I know that many of you have questions about Mr. Starks’ enrollment and departure from The Citadel.  I can report that Mr. Starks is no longer enrolled at The Citadel. However, the details of student records are protected by federal privacy laws.

There have also been questions surrounding the admission of Reginald Rice, a former cadet and football player who was arrested along with Mr. Starks.  Again, The Citadel is limited in what it can say.  However, upon his arrival in 2005, Coach Kevin Higgins instituted a vigorous investigative process of recruits’ backgrounds.  He and the coaching staff conduct numerous interviews with their recruits, their families, their coaches, and the community leaders who know them best. Additionally, there is an admissions process that all applicants, including athletes, must complete before gaining admission to The Citadel.  Mr. Rice, who came from an active-duty military family, was accepted in 2006, and offered a football scholarship.  His enrollment at the college ended during the fall 2008 semester.

As did many colleges in the country, The Citadel revised its admission application process following the tragedy at Virginia Tech.  We now require more information from candidates.  Additionally, if the director of admissions has any concerns regarding an application, he presents them to me for consideration before final action is taken.

I meet with our coaches every year and I deliver one, simple message:character first, then athletic ability. As someone who played football at The Citadel I understand personally the importance of recruiting and admitting cadet-student-athletes who are up to the challenges they will face on the playing field and in the Corps of Cadets.  Unfortunatelythis system is not foolproof, and there will be students who do not meet our expectations.

The alleged actions of two former students have caused some to question the integrity of the entire Corps.  That does a disservice to the fine young men and women who need our support, not condemnation.  My job and that of faculty and staff is to help them achieve the standards we expect.  Last week I conducted my annual President’s inspection.Although the Corps did not meet my full expectations, I saw effort and improvement from the previous two years.

Our Commandant, Col Leo Mercado, USMC (ret.), is personally dedicated to holding all cadets to the high standards clearly laid out in our regulations.  We constantly review our procedures to make sure they reinforce with cadets the importance of holding themselves and others accountable to that standard.  If we find a problem we fix it.  Our procedures are not perfect; no procedures are.  But we are committed to recognizing when there are flaws, and addressing them to improve our results.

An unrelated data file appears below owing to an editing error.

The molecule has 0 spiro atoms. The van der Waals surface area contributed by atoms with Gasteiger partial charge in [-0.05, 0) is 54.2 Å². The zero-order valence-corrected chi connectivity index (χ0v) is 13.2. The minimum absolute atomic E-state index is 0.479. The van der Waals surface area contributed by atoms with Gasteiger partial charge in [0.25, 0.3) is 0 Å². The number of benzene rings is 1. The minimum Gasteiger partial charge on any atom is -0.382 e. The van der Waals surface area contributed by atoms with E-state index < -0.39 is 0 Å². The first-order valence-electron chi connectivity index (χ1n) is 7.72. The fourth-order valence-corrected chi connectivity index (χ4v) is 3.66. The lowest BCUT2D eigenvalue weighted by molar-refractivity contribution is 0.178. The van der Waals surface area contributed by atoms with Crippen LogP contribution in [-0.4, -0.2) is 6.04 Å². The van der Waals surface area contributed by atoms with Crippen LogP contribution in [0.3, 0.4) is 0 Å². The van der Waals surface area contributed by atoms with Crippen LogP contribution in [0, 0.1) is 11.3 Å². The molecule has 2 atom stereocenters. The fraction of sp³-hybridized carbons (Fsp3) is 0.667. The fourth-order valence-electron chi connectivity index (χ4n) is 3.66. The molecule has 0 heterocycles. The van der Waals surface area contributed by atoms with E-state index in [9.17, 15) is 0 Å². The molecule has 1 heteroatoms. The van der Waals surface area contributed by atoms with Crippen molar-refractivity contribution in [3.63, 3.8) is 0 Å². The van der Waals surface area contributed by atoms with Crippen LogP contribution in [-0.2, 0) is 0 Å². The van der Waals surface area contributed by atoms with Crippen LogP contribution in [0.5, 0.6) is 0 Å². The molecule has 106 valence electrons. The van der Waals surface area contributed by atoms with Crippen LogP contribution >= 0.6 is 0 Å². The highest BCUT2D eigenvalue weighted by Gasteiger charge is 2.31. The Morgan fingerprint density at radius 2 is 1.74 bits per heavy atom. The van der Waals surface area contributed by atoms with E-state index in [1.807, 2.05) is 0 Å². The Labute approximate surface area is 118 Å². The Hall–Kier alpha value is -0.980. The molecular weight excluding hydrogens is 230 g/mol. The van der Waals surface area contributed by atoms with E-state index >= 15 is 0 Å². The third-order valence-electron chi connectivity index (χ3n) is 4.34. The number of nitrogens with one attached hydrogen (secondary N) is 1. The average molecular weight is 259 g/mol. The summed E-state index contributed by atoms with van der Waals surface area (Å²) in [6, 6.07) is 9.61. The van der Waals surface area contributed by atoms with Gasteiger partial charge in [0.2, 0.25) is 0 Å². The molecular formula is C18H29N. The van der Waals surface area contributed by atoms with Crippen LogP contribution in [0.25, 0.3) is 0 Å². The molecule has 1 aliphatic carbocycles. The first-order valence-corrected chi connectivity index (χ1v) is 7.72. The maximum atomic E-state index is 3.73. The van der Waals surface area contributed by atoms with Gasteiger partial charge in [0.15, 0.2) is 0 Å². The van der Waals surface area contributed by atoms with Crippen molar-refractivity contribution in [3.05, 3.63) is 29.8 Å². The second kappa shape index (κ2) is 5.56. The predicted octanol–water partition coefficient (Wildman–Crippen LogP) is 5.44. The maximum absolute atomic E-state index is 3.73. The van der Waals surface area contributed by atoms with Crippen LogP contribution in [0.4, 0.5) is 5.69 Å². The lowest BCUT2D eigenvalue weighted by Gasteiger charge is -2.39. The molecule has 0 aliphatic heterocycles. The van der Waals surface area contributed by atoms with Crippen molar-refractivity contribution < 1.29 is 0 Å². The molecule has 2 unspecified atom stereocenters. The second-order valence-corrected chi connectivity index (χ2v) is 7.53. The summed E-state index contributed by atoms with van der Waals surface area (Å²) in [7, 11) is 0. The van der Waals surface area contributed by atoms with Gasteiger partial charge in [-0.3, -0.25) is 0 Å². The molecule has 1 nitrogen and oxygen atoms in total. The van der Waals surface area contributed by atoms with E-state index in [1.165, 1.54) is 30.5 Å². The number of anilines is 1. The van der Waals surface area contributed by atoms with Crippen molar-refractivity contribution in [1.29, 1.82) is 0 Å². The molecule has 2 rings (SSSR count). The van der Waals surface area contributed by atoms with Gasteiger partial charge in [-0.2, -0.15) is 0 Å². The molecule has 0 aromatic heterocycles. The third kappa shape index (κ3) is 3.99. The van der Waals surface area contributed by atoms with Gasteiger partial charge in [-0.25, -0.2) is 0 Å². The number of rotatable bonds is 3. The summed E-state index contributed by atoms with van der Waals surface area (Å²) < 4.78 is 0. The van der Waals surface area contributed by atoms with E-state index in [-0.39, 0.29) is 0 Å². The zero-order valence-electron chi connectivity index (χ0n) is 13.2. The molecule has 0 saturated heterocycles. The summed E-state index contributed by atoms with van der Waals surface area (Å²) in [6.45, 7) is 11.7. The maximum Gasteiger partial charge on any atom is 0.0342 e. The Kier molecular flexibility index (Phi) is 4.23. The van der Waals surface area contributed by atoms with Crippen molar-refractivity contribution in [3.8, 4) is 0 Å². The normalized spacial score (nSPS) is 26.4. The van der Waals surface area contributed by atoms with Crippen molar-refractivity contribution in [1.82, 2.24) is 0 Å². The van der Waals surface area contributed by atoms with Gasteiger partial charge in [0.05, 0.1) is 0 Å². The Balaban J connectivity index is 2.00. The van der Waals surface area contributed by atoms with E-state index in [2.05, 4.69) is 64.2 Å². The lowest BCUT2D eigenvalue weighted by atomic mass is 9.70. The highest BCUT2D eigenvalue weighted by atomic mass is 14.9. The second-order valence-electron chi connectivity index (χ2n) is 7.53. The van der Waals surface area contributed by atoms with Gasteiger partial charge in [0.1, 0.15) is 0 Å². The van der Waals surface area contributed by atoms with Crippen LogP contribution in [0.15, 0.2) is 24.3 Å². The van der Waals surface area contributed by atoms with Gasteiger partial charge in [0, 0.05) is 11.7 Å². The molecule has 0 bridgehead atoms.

I addressed the Corps at lunch today in Coward Hall. I told them what I expected of them, that they will hold themselves and others accountable for meeting the high standards of The Citadel.  I also told them all to take a hard look in the mirror and if they aren’t willing to meet our standards that they should leave The Citadel. I also let them know that I am confident they will uphold our college’s values and traditions.

Let’s also not forget that there is much good news here at The Citadel.Take a look at the college’s website, www.citadel.edu and the website of the athletic department, www.citadelsports.com.  You will find examples of how our students are succeeding in and out of the classroom.  Let me share just a few facts about the football team:

*       The fall semester football team GPA was 2.90 - the overall GPA of the Corps was 2.91.
*       About 60 of our football players earned a 3.0 or better during the fall semester.
*       Team member Ryan Keiper, who has earned Gold Stars during each of his seven semesters in the Corps, is a national finalist for a
Fulbright research grant.
*       The NCAA graduation success rate for The Citadel football team was 90%, compared to the national average of just 65 percent.

In closing, the times may change and the world around us may change, but The Citadel’s core values will remain constant.  Duty, honor, discipline - some of the core values that make Citadel education unique and why we all take such pride in this college.  We will continue to set the bar high for our cadets and do whatever we can to inspire their success.

Thank you again for all that you do on behalf of The Citadel.”

Comments (17) Add comment
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Riverman1